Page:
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According to surprising new research in Europe, people with high intelligence quotients (IQs) are more likely to smoke marijuana and take other illegal drugs, compared to those who score lower on intelligence testing. And you thought stoners were dumb.
It shocked the researchers at the Center for the Development and Evaluation of Complex Interventions for Public Health Improvement. It even shocked many psychologists and physicians. But it’s true, according to new data obtained in a research study. Those with high IQs are more likely to use drugs. James White, lead researcher, maintains that it was not what they were expecting to find.
The research study was based on interviews of around 7,900 people in the U.K. who were born in early April of 1970. These participants IQs were measured at age 5, age 10, and then followed up at ages 16 and 30. The survey asked about symptoms of psychological distress and drug use.

At the age of thirty, the findings revealed that around 35 percent of men and around 16 percent of women had smoked marijuana within the last year. Over this same time period 9 percent of men and 4 percent of women said they had used cocaine. The previous year drug users scored higher when given an IQ test.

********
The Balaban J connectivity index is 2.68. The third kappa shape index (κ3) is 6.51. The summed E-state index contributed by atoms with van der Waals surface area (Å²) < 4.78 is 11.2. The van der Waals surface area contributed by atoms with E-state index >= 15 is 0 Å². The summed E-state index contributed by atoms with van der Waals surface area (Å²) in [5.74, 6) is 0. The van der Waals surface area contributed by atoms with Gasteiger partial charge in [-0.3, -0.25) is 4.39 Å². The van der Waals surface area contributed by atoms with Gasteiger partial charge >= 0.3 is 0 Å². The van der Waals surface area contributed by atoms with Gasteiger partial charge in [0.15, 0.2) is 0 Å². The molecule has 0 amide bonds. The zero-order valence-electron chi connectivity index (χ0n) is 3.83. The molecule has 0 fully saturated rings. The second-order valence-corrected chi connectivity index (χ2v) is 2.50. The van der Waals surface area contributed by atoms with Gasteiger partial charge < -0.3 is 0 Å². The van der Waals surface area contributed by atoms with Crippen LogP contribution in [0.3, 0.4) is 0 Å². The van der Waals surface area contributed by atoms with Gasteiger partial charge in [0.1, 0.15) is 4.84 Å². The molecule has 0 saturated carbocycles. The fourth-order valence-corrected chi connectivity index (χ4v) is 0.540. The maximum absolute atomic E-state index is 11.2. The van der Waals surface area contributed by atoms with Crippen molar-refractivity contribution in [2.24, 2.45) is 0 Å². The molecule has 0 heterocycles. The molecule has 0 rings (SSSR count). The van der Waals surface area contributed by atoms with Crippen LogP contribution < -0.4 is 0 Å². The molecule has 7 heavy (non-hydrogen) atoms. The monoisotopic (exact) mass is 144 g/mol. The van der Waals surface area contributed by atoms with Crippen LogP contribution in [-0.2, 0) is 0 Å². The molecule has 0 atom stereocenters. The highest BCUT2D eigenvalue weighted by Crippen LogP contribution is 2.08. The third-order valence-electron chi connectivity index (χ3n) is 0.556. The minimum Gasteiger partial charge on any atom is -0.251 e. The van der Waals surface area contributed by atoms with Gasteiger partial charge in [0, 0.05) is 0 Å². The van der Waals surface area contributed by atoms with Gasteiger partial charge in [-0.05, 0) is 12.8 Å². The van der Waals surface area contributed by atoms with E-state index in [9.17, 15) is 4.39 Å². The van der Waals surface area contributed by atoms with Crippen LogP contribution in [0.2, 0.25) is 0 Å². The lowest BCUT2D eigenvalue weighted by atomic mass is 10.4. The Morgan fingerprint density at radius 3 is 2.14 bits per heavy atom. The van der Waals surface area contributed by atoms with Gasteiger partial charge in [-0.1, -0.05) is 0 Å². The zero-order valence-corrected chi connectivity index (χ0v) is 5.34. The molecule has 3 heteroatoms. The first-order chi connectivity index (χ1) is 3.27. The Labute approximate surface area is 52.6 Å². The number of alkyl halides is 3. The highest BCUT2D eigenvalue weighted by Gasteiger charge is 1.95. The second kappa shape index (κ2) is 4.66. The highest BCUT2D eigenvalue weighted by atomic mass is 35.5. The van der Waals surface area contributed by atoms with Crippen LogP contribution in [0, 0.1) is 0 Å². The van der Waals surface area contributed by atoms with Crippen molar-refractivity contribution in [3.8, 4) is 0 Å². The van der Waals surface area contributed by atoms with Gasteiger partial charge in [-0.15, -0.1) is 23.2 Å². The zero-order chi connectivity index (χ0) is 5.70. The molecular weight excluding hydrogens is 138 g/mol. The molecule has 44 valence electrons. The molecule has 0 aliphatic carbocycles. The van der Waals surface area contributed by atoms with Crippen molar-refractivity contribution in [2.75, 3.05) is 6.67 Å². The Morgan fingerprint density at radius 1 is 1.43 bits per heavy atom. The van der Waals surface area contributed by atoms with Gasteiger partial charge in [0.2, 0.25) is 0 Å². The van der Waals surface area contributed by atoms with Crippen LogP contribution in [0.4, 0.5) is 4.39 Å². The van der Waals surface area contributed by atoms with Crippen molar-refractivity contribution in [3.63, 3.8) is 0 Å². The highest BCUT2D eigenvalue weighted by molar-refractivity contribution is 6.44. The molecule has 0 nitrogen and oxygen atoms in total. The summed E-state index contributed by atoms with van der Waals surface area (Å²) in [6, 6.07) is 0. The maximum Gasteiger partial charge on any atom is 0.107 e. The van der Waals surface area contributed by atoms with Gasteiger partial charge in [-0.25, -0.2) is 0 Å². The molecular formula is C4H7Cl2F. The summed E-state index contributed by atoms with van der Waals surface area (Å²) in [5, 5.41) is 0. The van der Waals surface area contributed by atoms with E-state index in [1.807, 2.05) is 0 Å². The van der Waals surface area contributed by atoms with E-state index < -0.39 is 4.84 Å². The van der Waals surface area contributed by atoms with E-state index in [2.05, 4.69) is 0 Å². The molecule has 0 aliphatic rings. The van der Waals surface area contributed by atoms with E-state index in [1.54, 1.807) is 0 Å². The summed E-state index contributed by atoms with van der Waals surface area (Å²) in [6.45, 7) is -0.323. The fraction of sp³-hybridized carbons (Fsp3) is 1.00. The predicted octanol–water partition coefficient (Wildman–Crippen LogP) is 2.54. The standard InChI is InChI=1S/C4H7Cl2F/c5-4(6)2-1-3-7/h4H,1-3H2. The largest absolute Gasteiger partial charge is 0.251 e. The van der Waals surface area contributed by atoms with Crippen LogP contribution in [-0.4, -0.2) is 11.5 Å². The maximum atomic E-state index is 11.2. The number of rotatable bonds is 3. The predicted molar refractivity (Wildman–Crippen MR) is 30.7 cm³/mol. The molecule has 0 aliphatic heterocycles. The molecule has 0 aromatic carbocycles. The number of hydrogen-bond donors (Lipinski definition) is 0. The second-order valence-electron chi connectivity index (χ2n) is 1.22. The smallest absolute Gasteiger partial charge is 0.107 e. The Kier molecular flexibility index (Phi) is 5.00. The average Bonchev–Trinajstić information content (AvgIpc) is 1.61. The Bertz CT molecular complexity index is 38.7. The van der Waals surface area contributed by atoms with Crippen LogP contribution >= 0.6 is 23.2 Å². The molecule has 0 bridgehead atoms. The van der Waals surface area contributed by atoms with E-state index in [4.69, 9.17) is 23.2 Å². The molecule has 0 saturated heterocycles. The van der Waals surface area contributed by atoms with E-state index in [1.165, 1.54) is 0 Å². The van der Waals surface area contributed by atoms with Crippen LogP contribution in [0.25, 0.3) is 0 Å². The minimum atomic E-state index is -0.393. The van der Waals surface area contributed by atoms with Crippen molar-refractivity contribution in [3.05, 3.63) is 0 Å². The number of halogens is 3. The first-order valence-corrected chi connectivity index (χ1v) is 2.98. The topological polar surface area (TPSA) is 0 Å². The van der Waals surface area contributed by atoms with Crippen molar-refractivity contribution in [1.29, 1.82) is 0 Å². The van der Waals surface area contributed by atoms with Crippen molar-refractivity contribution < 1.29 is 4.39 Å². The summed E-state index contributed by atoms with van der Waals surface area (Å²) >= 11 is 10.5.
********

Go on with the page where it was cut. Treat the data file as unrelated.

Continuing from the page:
What’s more, this IQ effect was seen greater in women, with women scoring in the top third of the IQ range around age 5 and more than twice the likelihood to use marijuana or cocaine by the age of 30. The men with the highest IQs were around 50 percent more likely to use amphetamines and a whopping 65 percent more likely to use ecstasy when compared to those with lower scores. When the researchers controlled the study to take into account socioeconomic status and psychological distress, there was no change in the results.

You may find yourself asking, “Why does smarter kids turn to drug use?” According to White, the answer is that people with high IQs are more likely to have increased openness to experience and be more willing to seek out drug usage than those whose personalities show more of a closed desire for new adventure.

One researcher contributes this surprising information to the fact that in the 1980s there were many TV and radio messages used in an attempt to deter teens from drug use. They may have not reached the target population that included the smarter kids. The lead researcher, James White, maintains that the smarter individuals were more likely to not view occasional drug use as particularly harmful, whereas smoking was known to have ill health effects. In comparison, the drug users with less wealth and education were likely to have been exposed to the negative effects of drug addiction and disease.

There is plenty of available research that has found a connection between high IQ and a greater risk of alcohol abuse and dependence, too. This could be related to boredom, social isolation, or other things, the researchers convey, but there is a definite link between IQ and drug use that is independent of psychological distress. White believes that this rules out the argument that the only reason people use drugs is to self-medicate their psychological issues.

This research study was published in the Journal of Epidemiology and Community Health.